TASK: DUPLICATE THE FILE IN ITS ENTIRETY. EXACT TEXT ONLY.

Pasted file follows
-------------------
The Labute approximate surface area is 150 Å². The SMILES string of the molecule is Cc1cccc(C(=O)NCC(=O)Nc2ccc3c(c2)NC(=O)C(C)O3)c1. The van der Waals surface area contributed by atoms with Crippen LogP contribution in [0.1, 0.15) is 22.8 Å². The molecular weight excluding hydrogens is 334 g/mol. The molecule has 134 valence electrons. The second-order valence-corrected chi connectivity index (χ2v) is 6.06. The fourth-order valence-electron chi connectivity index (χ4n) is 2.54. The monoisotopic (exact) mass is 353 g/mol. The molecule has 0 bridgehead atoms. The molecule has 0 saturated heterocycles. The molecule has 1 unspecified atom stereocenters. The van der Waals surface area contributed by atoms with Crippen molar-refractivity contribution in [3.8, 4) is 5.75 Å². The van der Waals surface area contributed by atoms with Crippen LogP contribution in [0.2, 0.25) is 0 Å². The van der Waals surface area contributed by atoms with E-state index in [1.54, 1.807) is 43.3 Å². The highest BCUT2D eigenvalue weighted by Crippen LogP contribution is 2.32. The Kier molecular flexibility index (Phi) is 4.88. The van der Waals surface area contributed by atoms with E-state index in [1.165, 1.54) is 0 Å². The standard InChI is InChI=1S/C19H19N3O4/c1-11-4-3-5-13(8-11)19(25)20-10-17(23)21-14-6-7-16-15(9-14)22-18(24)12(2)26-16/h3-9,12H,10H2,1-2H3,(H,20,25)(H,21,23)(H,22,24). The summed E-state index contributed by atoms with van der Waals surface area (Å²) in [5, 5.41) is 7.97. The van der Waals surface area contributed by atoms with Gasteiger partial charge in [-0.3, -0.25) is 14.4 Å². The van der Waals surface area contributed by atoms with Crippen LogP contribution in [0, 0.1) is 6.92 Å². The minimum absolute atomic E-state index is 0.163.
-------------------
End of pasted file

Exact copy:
The Labute approximate surface area is 150 Å². The SMILES string of the molecule is Cc1cccc(C(=O)NCC(=O)Nc2ccc3c(c2)NC(=O)C(C)O3)c1. The van der Waals surface area contributed by atoms with Crippen LogP contribution in [0.1, 0.15) is 22.8 Å². The molecular weight excluding hydrogens is 334 g/mol. The molecule has 134 valence electrons. The second-order valence-corrected chi connectivity index (χ2v) is 6.06. The fourth-order valence-electron chi connectivity index (χ4n) is 2.54. The monoisotopic (exact) mass is 353 g/mol. The molecule has 0 bridgehead atoms. The molecule has 0 saturated heterocycles. The molecule has 1 unspecified atom stereocenters. The van der Waals surface area contributed by atoms with Crippen molar-refractivity contribution in [3.8, 4) is 5.75 Å². The van der Waals surface area contributed by atoms with Crippen LogP contribution in [0.2, 0.25) is 0 Å². The van der Waals surface area contributed by atoms with E-state index in [1.54, 1.807) is 43.3 Å². The highest BCUT2D eigenvalue weighted by Crippen LogP contribution is 2.32. The Kier molecular flexibility index (Phi) is 4.88. The van der Waals surface area contributed by atoms with E-state index in [1.165, 1.54) is 0 Å². The standard InChI is InChI=1S/C19H19N3O4/c1-11-4-3-5-13(8-11)19(25)20-10-17(23)21-14-6-7-16-15(9-14)22-18(24)12(2)26-16/h3-9,12H,10H2,1-2H3,(H,20,25)(H,21,23)(H,22,24). The summed E-state index contributed by atoms with van der Waals surface area (Å²) in [5, 5.41) is 7.97. The van der Waals surface area contributed by atoms with Gasteiger partial charge in [-0.3, -0.25) is 14.4 Å². The van der Waals surface area contributed by atoms with Crippen LogP contribution in [0, 0.1) is 6.92 Å². The minimum absolute atomic E-state index is 0.163.